One of its latest findings showed that key nutrients in mothers’ breast milk will decrease significantly in the first three months of lactation, and that the mothers’ BMIs could affect the composition of nutrients.
For instance, mothers with a higher BMI have a higher concentration of osteopontin (OPN), energy, fat, protein, and n-6 PUFA in their breast milk as compared to those with a lower BMI.
Generally, as compared to other populations, Chinese mothers have a higher level of OPN in their breast milk as compared to Korean, Japanese, and Danish mothers. For example, the level of OPN is twice as much as in Chinese than in Danish mothers.
Mothers with a higher BMI also have infants with a bigger head circumference.
Findings of the study was published in Nutrition Research and Practice recently.
In the study, a total of 101 Chinese mother and infant pairs were analysed. The changes in the macronutrients of breast milk in the mothers at the 1st, 2nd, and 3rd month of lactation were examined.
In an interview with NutraIngredients-Asia, the company said as a follow-up study, the company has been working with the Chinese Academy of Science (CAS) in conducting further research.
The main idea is to better understand relationship between human milk oligosaccharides (HMOs), human breast milk microbiome, and the gut microbiome of the infants, said Dr Liu Feitong, senior research fellow.
The results of the study, which assess the gut microbiome of infants via faecal samples, have been submitted for peer reviewed journals.
Immunity and digestion
Immunity and digestion are core research areas for the company’s infant formula portfolio.
“If you look at some of the challenges that infants and children have in their life can be surrounding immunity and digestion.
“It can be exposure to certain pathogens, bacteria, it can be stomach upset, introduction of a new food, it is a whole new world for these young individuals
“What we see is that there is an absolute need to support the immune system and digestive system in the early stages of life,” said Dr Jonathan Lane, senior manager of global research at H&H Group.
As part of its R&D process, the company applies findings from its observational studies into its investigational studies.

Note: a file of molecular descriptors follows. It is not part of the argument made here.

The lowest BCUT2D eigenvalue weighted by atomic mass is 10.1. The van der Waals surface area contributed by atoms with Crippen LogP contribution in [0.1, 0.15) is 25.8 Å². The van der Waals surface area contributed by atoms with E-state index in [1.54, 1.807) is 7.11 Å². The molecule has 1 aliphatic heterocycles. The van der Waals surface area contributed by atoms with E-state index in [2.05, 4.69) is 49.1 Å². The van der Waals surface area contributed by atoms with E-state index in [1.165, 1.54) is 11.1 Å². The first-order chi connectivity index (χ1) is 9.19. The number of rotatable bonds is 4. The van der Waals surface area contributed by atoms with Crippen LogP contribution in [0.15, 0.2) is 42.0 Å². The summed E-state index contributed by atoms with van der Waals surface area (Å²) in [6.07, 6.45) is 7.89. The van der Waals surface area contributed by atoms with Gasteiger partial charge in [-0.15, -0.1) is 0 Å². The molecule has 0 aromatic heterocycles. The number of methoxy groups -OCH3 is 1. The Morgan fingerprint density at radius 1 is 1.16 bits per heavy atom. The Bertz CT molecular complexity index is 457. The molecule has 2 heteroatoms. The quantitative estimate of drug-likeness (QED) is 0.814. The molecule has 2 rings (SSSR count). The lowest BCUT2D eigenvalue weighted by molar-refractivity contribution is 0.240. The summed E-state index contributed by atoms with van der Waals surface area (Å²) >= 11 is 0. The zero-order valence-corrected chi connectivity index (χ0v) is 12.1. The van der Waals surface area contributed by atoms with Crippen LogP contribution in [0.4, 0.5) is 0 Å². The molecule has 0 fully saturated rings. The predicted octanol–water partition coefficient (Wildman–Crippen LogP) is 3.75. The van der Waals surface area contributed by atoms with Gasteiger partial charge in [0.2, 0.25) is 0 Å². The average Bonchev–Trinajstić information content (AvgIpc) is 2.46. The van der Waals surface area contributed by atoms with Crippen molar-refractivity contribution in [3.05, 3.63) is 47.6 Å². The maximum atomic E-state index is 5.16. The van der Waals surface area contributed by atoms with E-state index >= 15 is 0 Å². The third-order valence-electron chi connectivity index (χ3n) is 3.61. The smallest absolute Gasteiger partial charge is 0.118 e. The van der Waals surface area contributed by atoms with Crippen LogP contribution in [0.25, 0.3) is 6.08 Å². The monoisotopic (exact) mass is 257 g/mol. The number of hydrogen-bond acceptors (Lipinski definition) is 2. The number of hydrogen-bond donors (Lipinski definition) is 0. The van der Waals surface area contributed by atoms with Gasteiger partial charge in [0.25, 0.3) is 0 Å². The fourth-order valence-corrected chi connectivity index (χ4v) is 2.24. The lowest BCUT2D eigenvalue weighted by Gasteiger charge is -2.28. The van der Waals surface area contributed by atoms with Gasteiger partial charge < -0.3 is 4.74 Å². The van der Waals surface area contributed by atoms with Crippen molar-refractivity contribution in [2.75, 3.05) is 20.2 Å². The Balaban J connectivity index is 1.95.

From the observational studies, the company focuses on the link between the breast milk microbiome and infant microbiome.
It also seeks to understand the mechanisms which are involved in bringing about a particular health benefit or a specific outcome.
The company then attempts to isolate the ingredient involved in a health outcome and further research on it in an investigational model.
Ingredients of interest to the company include HMOs and OPN and how they affect the development of the immune system and protect infants from bacteria and viral infections.
Potential for personalisation?
There is potential for infant formula personalisation according to needs of different geographical locations, but this is still a long way to go, according to Dr Lane.
“If we look at the information from the research, it can of course support the development of our current infant formula range or our global infant formula range.
“And if we think of things in a dramatically different way, we also see potential to personalise infant formula from our research,” he said.
This is based on the findings that breast milk composition varies across countries and geographical locations.
At present, slight differences in infant formulas across geographical locations are however, mostly due to regulatory requirements and less so of consumer needs.
Moreover, while it is still uncertain what different components in human breast milk mean with regards to infant outcomes, science has been pointing to the direction of personalised formula.
Citing the example of the HMO 2’-Fucosyllactose (2’FL) amongst Chinese mothers, he said 80% of them were 2’FL secretors and 20% were non-secretors.
There is thus a need for more research to understand the associated benefit outcomes with regards to 2’FL and its significance in personalisation of infant nutrition.
“Our [current] studies and future studies will probably highlight the specific needs of specific populations,” he concluded.
Source: Nutrition Research and Practice
Xiang Study: an association of breastmilk composition with maternal body mass index and infant growth during the first 3 month of life
Authors: Feitong Liu, Jonathan Lane, and et al